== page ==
How to Calibrate a HughesNet Satellite

By Denise Sullivan

Calibrating a HughesNet satellite dish improves the signal strength it receives.
i Ryan McVay/Photodisc/Getty Images

HughesNet offers television, phone and Internet service via satellite. This allows residents in rural areas to get coverage that would not be available through their local infrastructure. You must calibrate your dish whenever you activate a new account, move into a new home or reposition the dish on your existing home. Calibrating the dish ensures that it is in the right position to receive the satellite's signal. You may also need to recalibrate the dish if your reception is poor.

Remove any debris from the area around the dish that could interfere with its reception. Cut down any tree branches hanging over the dish. Adjust the dish so it points south. Make sure the dish support is stable in the final position you choose.

Run a length of coaxial cable from the dish to the inside of the home and connect it to the ANT IN port on the back of the satellite receiver. Use an A/V component or HDMI cable to connect the receiver to your television.

Power on the television and satellite receiver. Choose the "Signal Meter Screen" option from the opening menu. It is easiest to calibrate the signal if you have someone to watch the screen while you adjust the dish.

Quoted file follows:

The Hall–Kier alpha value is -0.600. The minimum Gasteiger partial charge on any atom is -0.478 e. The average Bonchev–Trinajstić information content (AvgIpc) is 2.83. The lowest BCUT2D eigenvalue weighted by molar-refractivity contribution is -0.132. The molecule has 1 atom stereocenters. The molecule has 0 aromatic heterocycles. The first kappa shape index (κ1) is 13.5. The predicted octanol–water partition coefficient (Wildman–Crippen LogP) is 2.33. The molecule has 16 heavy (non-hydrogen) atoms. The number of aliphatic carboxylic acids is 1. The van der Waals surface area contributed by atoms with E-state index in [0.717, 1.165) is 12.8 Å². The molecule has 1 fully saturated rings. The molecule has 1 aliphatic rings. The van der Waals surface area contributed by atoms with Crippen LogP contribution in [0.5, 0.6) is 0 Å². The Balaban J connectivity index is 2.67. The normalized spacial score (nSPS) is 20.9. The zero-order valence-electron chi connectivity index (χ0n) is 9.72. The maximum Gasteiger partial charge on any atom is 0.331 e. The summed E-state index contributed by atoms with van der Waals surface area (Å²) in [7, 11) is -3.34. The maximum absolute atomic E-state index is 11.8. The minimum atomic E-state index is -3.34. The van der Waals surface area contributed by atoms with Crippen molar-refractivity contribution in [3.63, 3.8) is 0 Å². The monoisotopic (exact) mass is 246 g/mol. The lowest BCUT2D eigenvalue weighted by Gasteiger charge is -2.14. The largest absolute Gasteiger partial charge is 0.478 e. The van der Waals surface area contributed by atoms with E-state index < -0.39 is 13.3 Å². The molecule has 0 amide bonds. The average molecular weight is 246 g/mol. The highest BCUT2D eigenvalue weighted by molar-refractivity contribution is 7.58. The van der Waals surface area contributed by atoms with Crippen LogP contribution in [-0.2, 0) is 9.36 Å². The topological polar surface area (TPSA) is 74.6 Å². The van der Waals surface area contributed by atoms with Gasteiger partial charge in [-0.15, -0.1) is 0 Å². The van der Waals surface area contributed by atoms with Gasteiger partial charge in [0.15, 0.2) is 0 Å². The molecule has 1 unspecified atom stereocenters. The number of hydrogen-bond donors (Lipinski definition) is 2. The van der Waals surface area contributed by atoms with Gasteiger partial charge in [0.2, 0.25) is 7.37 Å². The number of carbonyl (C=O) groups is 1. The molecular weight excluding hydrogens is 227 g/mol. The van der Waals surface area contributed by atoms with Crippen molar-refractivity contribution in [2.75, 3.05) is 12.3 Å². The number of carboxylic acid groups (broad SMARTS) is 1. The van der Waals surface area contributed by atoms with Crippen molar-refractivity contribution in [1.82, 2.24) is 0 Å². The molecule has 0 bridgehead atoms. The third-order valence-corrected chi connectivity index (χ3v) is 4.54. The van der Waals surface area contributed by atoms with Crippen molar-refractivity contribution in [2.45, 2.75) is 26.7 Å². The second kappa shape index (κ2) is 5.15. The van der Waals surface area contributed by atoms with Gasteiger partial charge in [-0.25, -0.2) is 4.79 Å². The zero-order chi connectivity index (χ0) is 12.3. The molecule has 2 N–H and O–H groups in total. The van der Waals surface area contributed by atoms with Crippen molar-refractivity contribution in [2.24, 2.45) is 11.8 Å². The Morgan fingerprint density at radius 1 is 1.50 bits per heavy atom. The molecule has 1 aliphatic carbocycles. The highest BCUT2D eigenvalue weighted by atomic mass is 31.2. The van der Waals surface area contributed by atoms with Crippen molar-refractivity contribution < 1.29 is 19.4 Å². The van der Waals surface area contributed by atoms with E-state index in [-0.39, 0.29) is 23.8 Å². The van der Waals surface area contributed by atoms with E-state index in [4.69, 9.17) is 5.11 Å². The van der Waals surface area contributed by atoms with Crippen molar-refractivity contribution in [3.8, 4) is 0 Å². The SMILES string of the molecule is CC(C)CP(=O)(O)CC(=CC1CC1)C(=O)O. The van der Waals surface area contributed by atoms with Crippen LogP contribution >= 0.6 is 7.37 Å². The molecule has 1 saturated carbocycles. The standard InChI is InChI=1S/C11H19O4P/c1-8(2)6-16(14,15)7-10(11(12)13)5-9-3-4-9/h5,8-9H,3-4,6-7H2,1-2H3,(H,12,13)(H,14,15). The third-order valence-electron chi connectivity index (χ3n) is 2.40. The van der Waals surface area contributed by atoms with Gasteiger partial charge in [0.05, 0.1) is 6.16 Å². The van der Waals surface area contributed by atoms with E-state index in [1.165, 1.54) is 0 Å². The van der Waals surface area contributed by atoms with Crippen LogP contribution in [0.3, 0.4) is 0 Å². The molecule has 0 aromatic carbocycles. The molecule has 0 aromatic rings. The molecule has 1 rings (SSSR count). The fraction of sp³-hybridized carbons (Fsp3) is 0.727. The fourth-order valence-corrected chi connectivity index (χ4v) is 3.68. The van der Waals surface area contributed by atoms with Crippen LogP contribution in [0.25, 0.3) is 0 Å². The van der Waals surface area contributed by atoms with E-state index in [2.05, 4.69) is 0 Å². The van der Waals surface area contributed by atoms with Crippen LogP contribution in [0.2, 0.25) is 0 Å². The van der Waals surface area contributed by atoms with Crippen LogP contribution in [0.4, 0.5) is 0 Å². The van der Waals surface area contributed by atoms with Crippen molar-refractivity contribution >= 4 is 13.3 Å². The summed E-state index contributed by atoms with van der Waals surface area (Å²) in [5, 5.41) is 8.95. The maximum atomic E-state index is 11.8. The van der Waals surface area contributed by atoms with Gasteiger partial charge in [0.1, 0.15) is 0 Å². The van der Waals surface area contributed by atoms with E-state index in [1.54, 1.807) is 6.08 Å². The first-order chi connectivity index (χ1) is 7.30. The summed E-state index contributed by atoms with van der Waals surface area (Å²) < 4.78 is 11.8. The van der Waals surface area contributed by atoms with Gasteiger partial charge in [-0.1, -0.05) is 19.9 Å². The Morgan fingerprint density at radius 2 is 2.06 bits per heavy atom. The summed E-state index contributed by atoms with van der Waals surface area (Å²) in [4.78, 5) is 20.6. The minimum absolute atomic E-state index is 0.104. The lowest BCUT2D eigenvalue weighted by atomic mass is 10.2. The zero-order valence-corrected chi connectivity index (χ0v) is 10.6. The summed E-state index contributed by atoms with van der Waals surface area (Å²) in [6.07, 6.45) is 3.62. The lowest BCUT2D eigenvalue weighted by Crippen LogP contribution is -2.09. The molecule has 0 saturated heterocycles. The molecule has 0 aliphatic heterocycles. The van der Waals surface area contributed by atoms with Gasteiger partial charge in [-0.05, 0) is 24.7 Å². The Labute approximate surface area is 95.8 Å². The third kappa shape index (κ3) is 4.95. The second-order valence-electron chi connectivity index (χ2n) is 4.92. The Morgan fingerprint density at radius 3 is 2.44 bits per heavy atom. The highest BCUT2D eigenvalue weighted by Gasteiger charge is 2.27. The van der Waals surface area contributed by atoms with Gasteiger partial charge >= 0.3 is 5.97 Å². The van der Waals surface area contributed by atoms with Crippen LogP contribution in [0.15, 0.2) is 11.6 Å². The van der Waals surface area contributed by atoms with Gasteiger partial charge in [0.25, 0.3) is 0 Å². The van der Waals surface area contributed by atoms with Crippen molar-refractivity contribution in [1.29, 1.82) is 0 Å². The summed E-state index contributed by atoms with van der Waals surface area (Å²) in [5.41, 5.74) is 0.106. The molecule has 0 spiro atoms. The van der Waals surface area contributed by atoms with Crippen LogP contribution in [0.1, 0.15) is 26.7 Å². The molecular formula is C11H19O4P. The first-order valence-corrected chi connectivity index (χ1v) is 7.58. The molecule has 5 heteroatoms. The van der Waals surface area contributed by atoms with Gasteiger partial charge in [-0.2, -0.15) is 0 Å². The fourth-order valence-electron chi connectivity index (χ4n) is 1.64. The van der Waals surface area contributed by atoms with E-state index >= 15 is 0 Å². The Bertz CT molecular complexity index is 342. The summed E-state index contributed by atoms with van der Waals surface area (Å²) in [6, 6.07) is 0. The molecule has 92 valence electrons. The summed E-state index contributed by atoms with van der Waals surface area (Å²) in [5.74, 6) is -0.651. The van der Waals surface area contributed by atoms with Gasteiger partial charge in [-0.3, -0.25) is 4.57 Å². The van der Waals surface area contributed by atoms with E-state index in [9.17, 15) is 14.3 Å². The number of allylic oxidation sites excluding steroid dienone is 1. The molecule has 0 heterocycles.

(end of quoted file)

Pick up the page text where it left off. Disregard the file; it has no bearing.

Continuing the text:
Loosen nuts on the elevation bolts and move the dish up and down to adjust the frequency. Wait 10 to 15 seconds for the signal meter to stabliize before moving the dish to a new position. Loosen the nuts on the dish arm to adjust the azimuth. Move the dish left and right until the signal meter falls between 70 and 80. This indicates that the signal is at its strongest. Tighten all nuts to lock the dish into place once you are satisfied with its position.

Items you will need

  • Wrench

  • Coaxial cable

  • A/V or HDMI cable


Be careful if you must climb onto the roof to work on your satellite dish. Wear rubber-soled shoes and do not work in bad weather conditions. Inspect your ladder before climbing and have an assistant hold it for stability whenever possible.